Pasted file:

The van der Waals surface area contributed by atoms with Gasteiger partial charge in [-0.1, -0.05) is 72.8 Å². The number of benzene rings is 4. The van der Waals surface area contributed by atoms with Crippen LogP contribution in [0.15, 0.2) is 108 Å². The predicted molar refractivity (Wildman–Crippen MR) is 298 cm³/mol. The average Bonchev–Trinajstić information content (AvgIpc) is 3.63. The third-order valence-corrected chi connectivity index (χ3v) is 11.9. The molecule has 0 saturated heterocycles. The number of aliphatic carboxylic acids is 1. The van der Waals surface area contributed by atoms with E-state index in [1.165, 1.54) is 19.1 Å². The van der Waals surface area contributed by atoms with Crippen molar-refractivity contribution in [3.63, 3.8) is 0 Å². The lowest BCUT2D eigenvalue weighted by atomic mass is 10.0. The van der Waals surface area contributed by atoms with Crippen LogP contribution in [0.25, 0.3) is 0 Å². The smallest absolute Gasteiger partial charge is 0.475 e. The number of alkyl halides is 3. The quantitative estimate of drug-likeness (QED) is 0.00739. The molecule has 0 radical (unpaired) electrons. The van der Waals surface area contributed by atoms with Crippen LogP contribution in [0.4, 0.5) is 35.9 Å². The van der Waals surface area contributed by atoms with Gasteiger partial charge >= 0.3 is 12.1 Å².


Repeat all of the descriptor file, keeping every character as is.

The van der Waals surface area contributed by atoms with Gasteiger partial charge in [-0.1, -0.05) is 72.8 Å². The number of benzene rings is 4. The van der Waals surface area contributed by atoms with Crippen LogP contribution in [0.15, 0.2) is 108 Å². The predicted molar refractivity (Wildman–Crippen MR) is 298 cm³/mol. The average Bonchev–Trinajstić information content (AvgIpc) is 3.63. The third-order valence-corrected chi connectivity index (χ3v) is 11.9. The molecule has 0 saturated heterocycles. The number of aliphatic carboxylic acids is 1. The van der Waals surface area contributed by atoms with E-state index in [1.165, 1.54) is 19.1 Å². The van der Waals surface area contributed by atoms with Crippen molar-refractivity contribution in [3.63, 3.8) is 0 Å². The lowest BCUT2D eigenvalue weighted by atomic mass is 10.0. The van der Waals surface area contributed by atoms with Crippen LogP contribution in [0.25, 0.3) is 0 Å². The smallest absolute Gasteiger partial charge is 0.475 e. The number of alkyl halides is 3. The quantitative estimate of drug-likeness (QED) is 0.00739. The molecule has 0 radical (unpaired) electrons. The van der Waals surface area contributed by atoms with Crippen LogP contribution in [0.4, 0.5) is 35.9 Å². The van der Waals surface area contributed by atoms with Gasteiger partial charge >= 0.3 is 12.1 Å².